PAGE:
by the single justice, and allowed by a third motion judge.
summarize the facts as found by the third motion judge, who
relied on the facts found by the first two motion judges at
the prior evidentiary hearings. We accept the judges'
subsidiary findings of fact, which we do not find to be
clearly erroneous. See Commonwealth v.
Scott, 440 Mass. 642, 646 (2004) ("In reviewing
a ruling on a motion to suppress, we accept the judge's
subsidiary findings of fact absent clear error . . .") .
Where necessary and appropriate, we supplement these findings
with uncontradicted witness testimony that the motion judges
implicitly credited. See Commonwealth v.
Jones-Pannell, 472 Mass. 429, 431 (2015).
26, 2008, a grand jury indicted Josener Dorisca for the
murder of Bensney Toussaint, and a warrant issued for
Dorisca's arrest. In attempting to locate Dorisca,
Detective Kenneth Williams of the Brockton police department
spoke with Dorisca's best friend, Cassio
Vertil. Cassio admitted that he had spoken
with Dorisca within a day of the homicide. After Cassio gave
his cellular telephone number to the police, Williams
examined records connected to the telephone, which confirmed
that calls had indeed been made after the shooting to a
cellular telephone belonging to Dorisca.
recognized Cassio from a videotape recorded months before the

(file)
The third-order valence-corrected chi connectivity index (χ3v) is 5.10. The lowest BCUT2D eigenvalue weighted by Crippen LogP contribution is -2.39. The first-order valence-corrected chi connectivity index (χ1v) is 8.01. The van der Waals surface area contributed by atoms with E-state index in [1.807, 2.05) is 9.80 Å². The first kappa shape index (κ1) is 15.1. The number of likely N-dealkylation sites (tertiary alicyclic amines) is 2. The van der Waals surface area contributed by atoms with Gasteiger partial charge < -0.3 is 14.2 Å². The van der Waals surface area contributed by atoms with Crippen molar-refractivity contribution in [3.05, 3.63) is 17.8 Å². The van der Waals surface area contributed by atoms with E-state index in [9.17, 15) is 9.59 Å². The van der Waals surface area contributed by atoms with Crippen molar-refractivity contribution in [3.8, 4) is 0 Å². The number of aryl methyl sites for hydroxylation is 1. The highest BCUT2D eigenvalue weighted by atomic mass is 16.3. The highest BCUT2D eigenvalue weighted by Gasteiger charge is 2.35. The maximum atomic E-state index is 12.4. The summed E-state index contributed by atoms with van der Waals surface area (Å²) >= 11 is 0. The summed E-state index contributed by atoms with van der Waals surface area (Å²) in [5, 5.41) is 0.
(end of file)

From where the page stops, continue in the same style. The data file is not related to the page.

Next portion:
homicide that showed Cassio and another person discussing the
movement of drugs from Florida to Massachusetts. Williams
testified that "the tape clearly displays [Cassio] . . .
engaged in what seems to be very lucrative drug dealings . .
. And bragging and boasting of going to Florida to obtain
more drugs. And they're flashing tens of thousands of
dollars on this tape."
2, 2008, Williams spoke with Cassio's brother, Kennel,
who said that Cassio was now using a different cellular
telephone and provided Williams with the new telephone
number. Kennel also stated that Cassio was traveling to New
York in a brown Toyota RAV-4 motor vehicle with individuals
nicknamed "Paco" and "Paquito." Williams
knew that Paco was the defendant in this case and that
Paquito was Stephen Allonce. State troopers also learned from
a confidential informant that Cassio was traveling to Florida
in the brown Toyota to purchase narcotics. There was little
information offered at the hearings regarding the reliability
or veracity of this confidential informant. State police
Trooper Eric Telford testified that he had not used this
informant in the past, but Williams characterized the
informant as "reliable," without explaining the
basis of this characterization.
same day, July 2, the Commonwealth sought and obtained a
court order, pursuant to 18 U.S.C. § 2703(d) (2006), to
require the cellular service provider to produce records for
the cellular telephone that Cassio was now using. Under
§ 2703(d), a court may order a telephone company to
produce records, including CSLI records, "if the
governmental entity offers specific and articulable facts